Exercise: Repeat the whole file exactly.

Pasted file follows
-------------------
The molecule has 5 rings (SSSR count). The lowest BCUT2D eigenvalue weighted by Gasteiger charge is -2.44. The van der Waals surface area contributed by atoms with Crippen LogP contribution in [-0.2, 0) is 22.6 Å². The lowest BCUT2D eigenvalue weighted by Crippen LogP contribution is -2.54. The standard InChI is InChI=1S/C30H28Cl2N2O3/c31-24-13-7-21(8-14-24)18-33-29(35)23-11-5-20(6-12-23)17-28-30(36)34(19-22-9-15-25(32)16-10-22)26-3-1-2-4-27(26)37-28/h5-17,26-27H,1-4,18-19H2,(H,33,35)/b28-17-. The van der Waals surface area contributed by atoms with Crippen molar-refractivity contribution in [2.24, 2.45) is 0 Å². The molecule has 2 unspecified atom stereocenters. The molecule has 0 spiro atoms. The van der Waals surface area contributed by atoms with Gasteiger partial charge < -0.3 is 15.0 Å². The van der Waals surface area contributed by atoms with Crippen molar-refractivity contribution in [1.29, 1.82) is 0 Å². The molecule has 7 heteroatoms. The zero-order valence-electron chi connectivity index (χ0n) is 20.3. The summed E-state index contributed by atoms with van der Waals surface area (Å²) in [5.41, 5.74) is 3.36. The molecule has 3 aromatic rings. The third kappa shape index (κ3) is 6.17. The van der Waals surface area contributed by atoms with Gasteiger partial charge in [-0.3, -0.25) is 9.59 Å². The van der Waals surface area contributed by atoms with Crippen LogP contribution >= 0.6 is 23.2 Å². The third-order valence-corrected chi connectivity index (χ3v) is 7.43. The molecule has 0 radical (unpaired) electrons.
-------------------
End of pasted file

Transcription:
The molecule has 5 rings (SSSR count). The lowest BCUT2D eigenvalue weighted by Gasteiger charge is -2.44. The van der Waals surface area contributed by atoms with Crippen LogP contribution in [-0.2, 0) is 22.6 Å². The lowest BCUT2D eigenvalue weighted by Crippen LogP contribution is -2.54. The standard InChI is InChI=1S/C30H28Cl2N2O3/c31-24-13-7-21(8-14-24)18-33-29(35)23-11-5-20(6-12-23)17-28-30(36)34(19-22-9-15-25(32)16-10-22)26-3-1-2-4-27(26)37-28/h5-17,26-27H,1-4,18-19H2,(H,33,35)/b28-17-. The van der Waals surface area contributed by atoms with Crippen molar-refractivity contribution in [2.24, 2.45) is 0 Å². The molecule has 2 unspecified atom stereocenters. The molecule has 0 spiro atoms. The van der Waals surface area contributed by atoms with Gasteiger partial charge < -0.3 is 15.0 Å². The van der Waals surface area contributed by atoms with Crippen molar-refractivity contribution in [1.29, 1.82) is 0 Å². The molecule has 7 heteroatoms. The zero-order valence-electron chi connectivity index (χ0n) is 20.3. The summed E-state index contributed by atoms with van der Waals surface area (Å²) in [5.41, 5.74) is 3.36. The molecule has 3 aromatic rings. The third kappa shape index (κ3) is 6.17. The van der Waals surface area contributed by atoms with Gasteiger partial charge in [-0.3, -0.25) is 9.59 Å². The van der Waals surface area contributed by atoms with Crippen LogP contribution >= 0.6 is 23.2 Å². The third-order valence-corrected chi connectivity index (χ3v) is 7.43. The molecule has 0 radical (unpaired) electrons.